CQC finds a lot more to be done on restraint, segregation and seclusion review

Since the CQC published its Out of sight – who cares? report in October 2020, which looked at the use of restraint, seclusion and segregation in care services, the regulator has published its second report commenting on the progress achieved so far and the areas where further work is still needed.  In its full report the CQC made a total of 17 recommendations – you can read our earlier commentary on the report here.

The Foreword explains that their first report was written with the aim of highlighting and addressing issues of serious concern that had been known about and not addressed for too long. The report was intended to stop unacceptable practice and to challenge the status quo. However CQC state that this has not happened. Whilst they acknowledge the impact of the pandemic they conclude that developments have not been at the required pace.

A summary of the CQC’s report findings and conclusions is outlined below.

  • 13 of the 17 recommendations have not been achieved
  • Only four recommendations have been partly achieved:
    • improving CQC’s regulatory approach
    • recording data to improve local services
    • people’s experience of person-centred care
    • people who experience restrictive interventions have regular oversight by commissioner

Readers will find eight chapters which look at the previous recommendations and explain what the position would be if the recommendation was fully implemented and set out in red or amber boxes the action needed. Several examples and stories (both good and bad) are set out in the report.

Point to note include:

  • CCGs / Integrated Care Systems are expected to develop and maintain dynamic support registers to identify people with a learning disability and autistic people who might be at risk of being admitted to hospital.
  • Latest ratings data for March 2022 show there are 16 independent hospitals and NHS Trusts that provide mental health services that are rated inadequate and 60 that are rated requires improvement.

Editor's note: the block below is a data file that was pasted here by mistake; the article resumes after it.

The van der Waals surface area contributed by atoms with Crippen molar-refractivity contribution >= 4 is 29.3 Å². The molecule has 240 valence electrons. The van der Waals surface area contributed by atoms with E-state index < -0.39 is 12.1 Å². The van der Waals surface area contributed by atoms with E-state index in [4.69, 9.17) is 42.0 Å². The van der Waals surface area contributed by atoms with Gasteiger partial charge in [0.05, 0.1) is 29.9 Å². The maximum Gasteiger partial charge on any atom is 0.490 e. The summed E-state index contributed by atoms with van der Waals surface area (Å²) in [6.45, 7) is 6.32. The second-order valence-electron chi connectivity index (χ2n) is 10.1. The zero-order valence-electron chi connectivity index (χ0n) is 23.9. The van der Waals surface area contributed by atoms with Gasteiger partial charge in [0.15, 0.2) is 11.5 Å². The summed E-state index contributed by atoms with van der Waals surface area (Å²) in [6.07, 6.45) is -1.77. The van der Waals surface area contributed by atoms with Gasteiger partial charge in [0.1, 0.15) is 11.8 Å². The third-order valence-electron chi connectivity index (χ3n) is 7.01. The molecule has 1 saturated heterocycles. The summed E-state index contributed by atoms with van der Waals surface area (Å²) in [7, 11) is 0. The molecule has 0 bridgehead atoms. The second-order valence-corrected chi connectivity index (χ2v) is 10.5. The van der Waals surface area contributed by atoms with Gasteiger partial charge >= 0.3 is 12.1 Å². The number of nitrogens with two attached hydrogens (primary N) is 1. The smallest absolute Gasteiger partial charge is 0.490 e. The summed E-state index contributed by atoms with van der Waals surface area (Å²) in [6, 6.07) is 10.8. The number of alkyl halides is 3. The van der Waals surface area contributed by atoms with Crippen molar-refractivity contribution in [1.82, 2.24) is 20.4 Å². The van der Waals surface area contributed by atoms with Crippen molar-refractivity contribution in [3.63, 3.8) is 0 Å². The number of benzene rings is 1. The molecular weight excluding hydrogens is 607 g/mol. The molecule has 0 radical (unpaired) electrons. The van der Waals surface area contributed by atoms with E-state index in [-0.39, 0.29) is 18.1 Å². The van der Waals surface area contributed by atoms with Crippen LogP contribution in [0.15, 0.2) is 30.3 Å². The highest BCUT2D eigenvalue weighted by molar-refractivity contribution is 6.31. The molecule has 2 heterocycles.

• CQC have convened a Supported Living Improvement Coalition with representatives including care providers, CCGs and housing developers.
  • CQC still await an action plan from Building the Right Support Delivery Board but that in addition to a plan, there needs to be delivery alongside further investment.
  • We can expect a public consultation in autumn 2022 exploring regulatory change to improve information about the number of people in long-term segregation.
  • Whilst  the number of Care (Education) and Treatment Reviews carried out has risen and the proportion of pre admission C(E)TRs that resulted in a decision not to admit has also increased, recommendations made are often not being progressed by providers and commissioners.
  • CQC welcome the confirmation that a named lead for learning disability and autism will be on each Integrated Care Board and confirm that NHS E/ I proposes to issue statutory guidance on this matter to assist ICBs.

They conclude that:

  • There is more to be done to ensure that people with mental ill health, those with a learning disability and autistic people get the “right support at the right time”.
  • There are “still too many people in hospital unnecessarily, that too many people are subject to restrictive interventions, and that not enough people are able to access the support they need in the community.” This is a reflection of the continuing lack of community service provision.
  • Changes must be co-produced at system level, provider level and at an individual level, with families’ views listened to and acted on.

While there has been some progress since the findings of the main report in 2020, there is still further work to be done with the CQC calling on all partners to move forward at pace.

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